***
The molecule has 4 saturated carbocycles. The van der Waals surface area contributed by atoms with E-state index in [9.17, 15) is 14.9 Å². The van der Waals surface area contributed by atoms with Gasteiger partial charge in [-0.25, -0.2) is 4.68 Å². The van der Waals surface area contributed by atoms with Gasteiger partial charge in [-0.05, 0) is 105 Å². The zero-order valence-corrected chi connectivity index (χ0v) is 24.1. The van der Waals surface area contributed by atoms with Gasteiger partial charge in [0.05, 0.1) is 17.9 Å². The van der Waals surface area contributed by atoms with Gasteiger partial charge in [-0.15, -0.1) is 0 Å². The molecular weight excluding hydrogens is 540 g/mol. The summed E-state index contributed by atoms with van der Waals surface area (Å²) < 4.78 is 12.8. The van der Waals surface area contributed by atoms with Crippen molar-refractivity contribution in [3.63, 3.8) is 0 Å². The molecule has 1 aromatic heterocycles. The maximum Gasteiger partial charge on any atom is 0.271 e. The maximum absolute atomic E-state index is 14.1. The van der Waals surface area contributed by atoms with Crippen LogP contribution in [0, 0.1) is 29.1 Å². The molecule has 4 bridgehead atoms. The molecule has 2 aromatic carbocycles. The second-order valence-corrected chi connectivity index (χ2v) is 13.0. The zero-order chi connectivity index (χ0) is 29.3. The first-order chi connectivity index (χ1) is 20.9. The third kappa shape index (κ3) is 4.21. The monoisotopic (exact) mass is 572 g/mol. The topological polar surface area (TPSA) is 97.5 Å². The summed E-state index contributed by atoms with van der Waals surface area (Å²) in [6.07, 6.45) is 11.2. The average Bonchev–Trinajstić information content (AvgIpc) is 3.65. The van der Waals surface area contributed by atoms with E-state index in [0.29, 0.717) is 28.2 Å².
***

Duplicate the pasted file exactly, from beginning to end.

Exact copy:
The molecule has 4 saturated carbocycles. The van der Waals surface area contributed by atoms with E-state index in [9.17, 15) is 14.9 Å². The van der Waals surface area contributed by atoms with Gasteiger partial charge in [-0.25, -0.2) is 4.68 Å². The van der Waals surface area contributed by atoms with Gasteiger partial charge in [-0.05, 0) is 105 Å². The zero-order valence-corrected chi connectivity index (χ0v) is 24.1. The van der Waals surface area contributed by atoms with Gasteiger partial charge in [0.05, 0.1) is 17.9 Å². The van der Waals surface area contributed by atoms with Gasteiger partial charge in [-0.15, -0.1) is 0 Å². The molecular weight excluding hydrogens is 540 g/mol. The summed E-state index contributed by atoms with van der Waals surface area (Å²) < 4.78 is 12.8. The van der Waals surface area contributed by atoms with Crippen molar-refractivity contribution in [3.63, 3.8) is 0 Å². The molecule has 1 aromatic heterocycles. The maximum Gasteiger partial charge on any atom is 0.271 e. The maximum absolute atomic E-state index is 14.1. The van der Waals surface area contributed by atoms with Crippen LogP contribution in [0, 0.1) is 29.1 Å². The molecule has 4 bridgehead atoms. The molecule has 2 aromatic carbocycles. The second-order valence-corrected chi connectivity index (χ2v) is 13.0. The zero-order chi connectivity index (χ0) is 29.3. The first-order chi connectivity index (χ1) is 20.9. The third kappa shape index (κ3) is 4.21. The monoisotopic (exact) mass is 572 g/mol. The topological polar surface area (TPSA) is 97.5 Å². The summed E-state index contributed by atoms with van der Waals surface area (Å²) in [6.07, 6.45) is 11.2. The average Bonchev–Trinajstić information content (AvgIpc) is 3.65. The van der Waals surface area contributed by atoms with E-state index in [0.29, 0.717) is 28.2 Å².